Some of this is personal preference and/or what you happen to have on hand.
I have converted 1130, 1200 and 1241 from autonomous to LWAPP mode. I have also implemented the 1142 native LWAPP AP’s as well. The AP’s seem to be happiest when you have DHCP available locally instead of having everything statically addressed. This has a benefit in that when you have an AP fail, it is just a matter of swapping out AP’s, letting the new AP come up on the controller and then configuring it. I would suggest that one of your dhcp configuration options is to have the dns servers on your local network listed and have a DNS A record pointing to the primary WLC controller. I like using the local site router as the dhcp source as I can then use the debug dhcp server events command followed by term mon so that I can see when the AP is getting an ip address which gives me an idea of how long before the controller will see the AP and begin talking to it.
I have upgraded the AP’s using the standalone upgrade utility that can be downloaded from Cisco. If you have WCS, you have the option of running the conversation from autonomous to LWAPP mode using that. One “feature” I have run into is that your autonomous AP’s must be running almost the latest version of IOS or WCS will error out in trying to upgrade the AP to LWAPP. Using the Upgrade Utility, I have upgraded as many as 6 AP’s at the same time without incident.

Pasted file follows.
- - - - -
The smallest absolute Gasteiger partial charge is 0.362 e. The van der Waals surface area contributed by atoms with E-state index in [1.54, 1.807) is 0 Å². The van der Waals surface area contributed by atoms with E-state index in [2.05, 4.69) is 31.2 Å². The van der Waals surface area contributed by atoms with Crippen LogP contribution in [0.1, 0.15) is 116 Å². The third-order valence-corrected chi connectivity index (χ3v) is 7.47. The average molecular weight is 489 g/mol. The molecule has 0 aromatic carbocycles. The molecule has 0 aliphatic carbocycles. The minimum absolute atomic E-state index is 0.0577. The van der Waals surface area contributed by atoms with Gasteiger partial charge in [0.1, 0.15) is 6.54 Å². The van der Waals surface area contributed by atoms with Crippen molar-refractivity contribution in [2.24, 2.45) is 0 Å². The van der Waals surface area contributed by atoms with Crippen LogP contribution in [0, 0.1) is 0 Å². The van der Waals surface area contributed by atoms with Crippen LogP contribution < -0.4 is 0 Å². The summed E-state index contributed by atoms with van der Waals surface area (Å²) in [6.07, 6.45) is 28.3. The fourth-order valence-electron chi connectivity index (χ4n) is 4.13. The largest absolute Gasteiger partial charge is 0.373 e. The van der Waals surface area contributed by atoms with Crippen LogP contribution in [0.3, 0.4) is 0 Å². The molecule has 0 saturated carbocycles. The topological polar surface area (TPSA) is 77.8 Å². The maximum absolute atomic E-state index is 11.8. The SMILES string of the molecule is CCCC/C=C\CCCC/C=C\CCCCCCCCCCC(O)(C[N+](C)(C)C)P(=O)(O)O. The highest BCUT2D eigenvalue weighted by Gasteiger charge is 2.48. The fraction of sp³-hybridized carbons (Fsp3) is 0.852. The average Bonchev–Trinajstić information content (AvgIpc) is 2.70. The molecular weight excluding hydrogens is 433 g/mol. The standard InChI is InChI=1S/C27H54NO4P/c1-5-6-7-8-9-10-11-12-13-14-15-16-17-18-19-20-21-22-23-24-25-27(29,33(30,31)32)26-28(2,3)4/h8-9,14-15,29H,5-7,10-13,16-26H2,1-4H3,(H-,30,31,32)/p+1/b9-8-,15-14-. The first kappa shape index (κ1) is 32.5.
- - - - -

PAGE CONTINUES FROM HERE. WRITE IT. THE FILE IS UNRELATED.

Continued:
A couple of things to be careful of. The first is to click on the drop down arrow besides the number of AP’s that you will be upgrading as the same time. The Utility will complain if you type the number in and wont start the process. Also, be VERY sure that you have entered both the ip address of a DNS server that has the A record for your WLC and the domain name for your internal zone. If you dont do at least the first, the AP will get converted to LWAPP mode and then wont talk to the controller because it doesnt have the ip address of the DNS server to find out the ip address of the WLC that it can initially talk to. I had this happen to me one time and thought that I had bricked the AP. I was able to come up with the option 43 line for dhcp configuration to force feed the controller ip address it after a reboot of the newly converted AP, it did start talking to the controller.
If you plan on implementing Mode N on your wireless network, you will have to swap out every AP on your network with a Mode N capable unit because the controller will only talk to mode A or mode N devices but it can have both up at the same time. If you plan on using your existing 1200 series AP’s and want to use them on mode A, take a close look at the mode A add-on card. It will need to be a RM-21 or RM-22 or the code that the controller will push down to it wont talk to the A side of the AP.
If you have a good high ceiling area to mount the AP on, you will be pleased with the 1130/1140 offerings. If you wont be able to ceiling mount the AP’s, then go with the 1142 as it can site on the top of filing cabinet or similar perch and should yield acceptable coverage. If you have a location that has wall mounted (as opposed to a ceiling mount) or has layed the AP on top of a filing cabinet, expect to hear complaints from them as to how reliable that the wireless coverage isnt. If they would mount the AP’s properly, they would have better results.